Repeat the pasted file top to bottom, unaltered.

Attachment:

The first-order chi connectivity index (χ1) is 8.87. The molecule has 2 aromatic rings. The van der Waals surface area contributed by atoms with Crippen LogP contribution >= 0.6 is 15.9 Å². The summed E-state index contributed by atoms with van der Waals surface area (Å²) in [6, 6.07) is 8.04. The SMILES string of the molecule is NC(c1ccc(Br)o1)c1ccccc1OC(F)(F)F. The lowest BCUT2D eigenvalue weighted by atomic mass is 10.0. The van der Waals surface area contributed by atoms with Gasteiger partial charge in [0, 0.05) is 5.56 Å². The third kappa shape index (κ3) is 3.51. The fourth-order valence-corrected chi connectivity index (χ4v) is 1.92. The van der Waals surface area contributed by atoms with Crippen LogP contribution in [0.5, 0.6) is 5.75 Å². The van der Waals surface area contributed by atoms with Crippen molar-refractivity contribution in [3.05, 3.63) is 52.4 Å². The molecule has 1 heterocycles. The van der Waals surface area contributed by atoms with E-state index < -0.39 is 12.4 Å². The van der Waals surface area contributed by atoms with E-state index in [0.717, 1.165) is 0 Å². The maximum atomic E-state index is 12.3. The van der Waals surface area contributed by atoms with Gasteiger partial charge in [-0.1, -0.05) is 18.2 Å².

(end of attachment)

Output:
The first-order chi connectivity index (χ1) is 8.87. The molecule has 2 aromatic rings. The van der Waals surface area contributed by atoms with Crippen LogP contribution >= 0.6 is 15.9 Å². The summed E-state index contributed by atoms with van der Waals surface area (Å²) in [6, 6.07) is 8.04. The SMILES string of the molecule is NC(c1ccc(Br)o1)c1ccccc1OC(F)(F)F. The lowest BCUT2D eigenvalue weighted by atomic mass is 10.0. The van der Waals surface area contributed by atoms with Gasteiger partial charge in [0, 0.05) is 5.56 Å². The third kappa shape index (κ3) is 3.51. The fourth-order valence-corrected chi connectivity index (χ4v) is 1.92. The van der Waals surface area contributed by atoms with Crippen LogP contribution in [0.5, 0.6) is 5.75 Å². The van der Waals surface area contributed by atoms with Crippen molar-refractivity contribution in [3.05, 3.63) is 52.4 Å². The molecule has 1 heterocycles. The van der Waals surface area contributed by atoms with E-state index < -0.39 is 12.4 Å². The van der Waals surface area contributed by atoms with E-state index in [0.717, 1.165) is 0 Å². The maximum atomic E-state index is 12.3. The van der Waals surface area contributed by atoms with Gasteiger partial charge in [-0.1, -0.05) is 18.2 Å².